Trump vs. White House
All presidential administrations leak, but "so far, the Trump White House has gushed," says The Washington Post's Paul Farhi. "The breadth of the leaks has surprised — and, of course, delighted — journalists," he adds, noting that reporters aren't quite sure what's driving the unprecedented look behind the scenes in the White House and the executive orders Trump's team is mulling over.
Some journalists view the leaks as the byproduct of a rivalry-torn White House rife with senior officials trying to sideline the competition, others see it as a form of whistle-blowing to expose damaging policy before it is enacted, some suspect the leaks are policy trial balloons, while others still suggest Trump officials are just taking a cue from their rules-flouting boss. "I tend to think chaos begets chaos begets chaos, and that's what we're seeing here," a reporter familiar with some of the senior players tells Farhi. Trump says he thinks the leaks are coming from career national security staffers, and he's firing them.
Trump blames the leaked transcripts of phone calls with the leaders of Mexico and Australia on "Obama people," he told Fox News' Judith Miller over the weekend, adding that his team is searching "very, very hard" for the leakers and replacing the holdover staff from the previous administration still working in the White House and National Security Council. "It's a disgrace that they leaked because it's very much against our country," Trump said, during a ball at his Mar-a-Lago private club. "It's a very dangerous thing for this country."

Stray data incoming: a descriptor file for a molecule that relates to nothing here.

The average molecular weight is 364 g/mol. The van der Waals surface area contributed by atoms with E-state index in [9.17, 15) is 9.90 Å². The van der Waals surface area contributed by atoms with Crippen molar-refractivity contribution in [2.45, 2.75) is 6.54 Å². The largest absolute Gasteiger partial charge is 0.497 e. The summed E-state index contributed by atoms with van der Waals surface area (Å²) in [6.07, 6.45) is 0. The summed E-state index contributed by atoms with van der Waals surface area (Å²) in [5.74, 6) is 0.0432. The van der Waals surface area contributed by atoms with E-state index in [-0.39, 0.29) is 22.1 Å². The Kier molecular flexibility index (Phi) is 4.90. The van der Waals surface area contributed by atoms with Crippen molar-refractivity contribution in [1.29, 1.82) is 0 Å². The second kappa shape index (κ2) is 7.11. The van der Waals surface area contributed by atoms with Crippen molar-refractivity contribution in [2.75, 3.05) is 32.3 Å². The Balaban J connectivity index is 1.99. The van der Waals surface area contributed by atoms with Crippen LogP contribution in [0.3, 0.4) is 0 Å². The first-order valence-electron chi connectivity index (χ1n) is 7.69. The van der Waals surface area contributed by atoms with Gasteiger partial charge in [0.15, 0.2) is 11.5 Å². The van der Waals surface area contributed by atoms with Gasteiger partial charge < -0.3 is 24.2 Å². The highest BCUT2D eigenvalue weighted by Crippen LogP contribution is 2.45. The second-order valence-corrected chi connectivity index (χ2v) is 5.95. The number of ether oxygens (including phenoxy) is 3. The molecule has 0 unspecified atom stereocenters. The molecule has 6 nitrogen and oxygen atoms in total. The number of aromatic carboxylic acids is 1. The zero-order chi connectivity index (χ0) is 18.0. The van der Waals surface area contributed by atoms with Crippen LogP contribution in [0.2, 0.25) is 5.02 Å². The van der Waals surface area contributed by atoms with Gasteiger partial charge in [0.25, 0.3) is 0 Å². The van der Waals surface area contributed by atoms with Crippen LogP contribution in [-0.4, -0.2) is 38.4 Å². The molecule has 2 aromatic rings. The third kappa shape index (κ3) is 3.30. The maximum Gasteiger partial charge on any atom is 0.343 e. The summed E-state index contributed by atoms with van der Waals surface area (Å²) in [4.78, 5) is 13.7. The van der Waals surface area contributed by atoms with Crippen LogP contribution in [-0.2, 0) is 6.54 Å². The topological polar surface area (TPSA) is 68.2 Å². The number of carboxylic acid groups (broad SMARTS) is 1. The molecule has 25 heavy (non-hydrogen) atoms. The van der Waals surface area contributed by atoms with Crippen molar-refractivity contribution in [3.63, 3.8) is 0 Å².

Trump characterized the chats with Australian Prime Minister Malcolm Turnbull and Mexican President Enrique Peña Niego as "cordial," though the transcripts suggest otherwise. But generally the White House hasn't disputed the veracity of the leaks. Mother Jones' David Corn says he doesn't think the leaking will stop, either. "It's going to be a continuing problem for him and his administration," he told The Washington Post. "But it's going to be good for the public. And it's going to be very good for journalists."